You have a story to tell. Don't be afraid to tell it.
No one knows YOU better than YOU. Although your care team has a tremendous amount of medical expertise, you have life expertise and your day-to-day experiences are just as important. Your knowledge is an important ingredient towards wellness. Set an agenda with concrete goals for each visit and include all the pertinent details.
Make sure to write down and ask questions.
Your health depends on open communication. Asking questions is the best way to gain a deeper understanding, and is the simplest and most effective way of learning about your condition and how to best manage it.
Know your options so you can make informed decisions.
It's important you understand all of your options, as well as the risks and benefits of each option, including cost, before you determine the best pathway for YOU. You want your care to fit your goals, your personal preferences, and your limitations so that you can develop a goal-oriented action plan in collaboration with your care team.
Reconcile medications at every visit.
To ensure your care team provides you with the best care possible and to prevent any drug interactions, keep an up to date list of your medications and home remedies, including vitamins. Share this list and any updates with each of your doctors since they don't always coordinate with one another. You can also bring your medications in to the visit, if this is easier.
Get a second opinion.
Navigating options can be complex and you may want to get the advice of another doctor before proceeding with treatment. Make sure all your tests and records are shared with the new doctor so you don't have to repeat them.
Designate an advocate.
Navigating the complexity of the healthcare system can be difficult. It can be hard to recall important information, make decisions when emotions get in the way, or coordinate between different doctors. It helps to have someone by your side along the journey so you can focus your energy on getting well. This can either be a family member a friend, or even a professional navigator.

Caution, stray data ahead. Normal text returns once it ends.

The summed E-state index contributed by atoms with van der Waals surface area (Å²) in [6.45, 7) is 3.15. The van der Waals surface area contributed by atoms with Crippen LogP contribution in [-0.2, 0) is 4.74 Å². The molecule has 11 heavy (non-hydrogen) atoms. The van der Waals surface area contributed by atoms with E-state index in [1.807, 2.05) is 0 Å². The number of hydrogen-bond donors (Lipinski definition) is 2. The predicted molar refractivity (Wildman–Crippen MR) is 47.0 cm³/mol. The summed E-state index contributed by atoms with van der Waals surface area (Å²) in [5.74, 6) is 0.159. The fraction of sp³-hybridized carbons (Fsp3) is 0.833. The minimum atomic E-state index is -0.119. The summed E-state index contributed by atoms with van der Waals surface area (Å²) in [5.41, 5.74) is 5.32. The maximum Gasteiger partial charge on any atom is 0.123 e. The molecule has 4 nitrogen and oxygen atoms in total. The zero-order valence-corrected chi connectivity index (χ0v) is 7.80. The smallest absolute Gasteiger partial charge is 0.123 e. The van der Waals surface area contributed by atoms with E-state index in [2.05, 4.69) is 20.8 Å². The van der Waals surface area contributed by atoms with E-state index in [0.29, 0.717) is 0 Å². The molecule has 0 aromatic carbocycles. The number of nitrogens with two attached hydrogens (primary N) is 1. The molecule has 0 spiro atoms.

You will be seeing doctors, getting many tests, and swamped with medical information and bills that may feel overwhelming. Keep all of your information in one place so you can better manage appointments, treatments, and bills and refer back to it when you need it.
Take charge of your care and maintain access to your records.
Access to your tests and medical information is important in empowering you to manage your care. It can help you better coordinate your care between different doctors, but also ensures you understand your diagnosis and results, allowing you to seek clarification and correct mistakes, if needed.
Connecting with others can support you through the journey and improve your quality of life, whether it’s informal support from family and friends, formal support from group or individual therapy or peer-to-peer networking through online communities.
Partner with your care team and share what you learn online.
We all rely on "Dr. Google" for information but it’s sometimes difficult to determine whether information you find is reliable. Content you find on the Internet is not regulated; therefore, you must use good judgment when searching. Your care team can also be a good source of sites to visit online.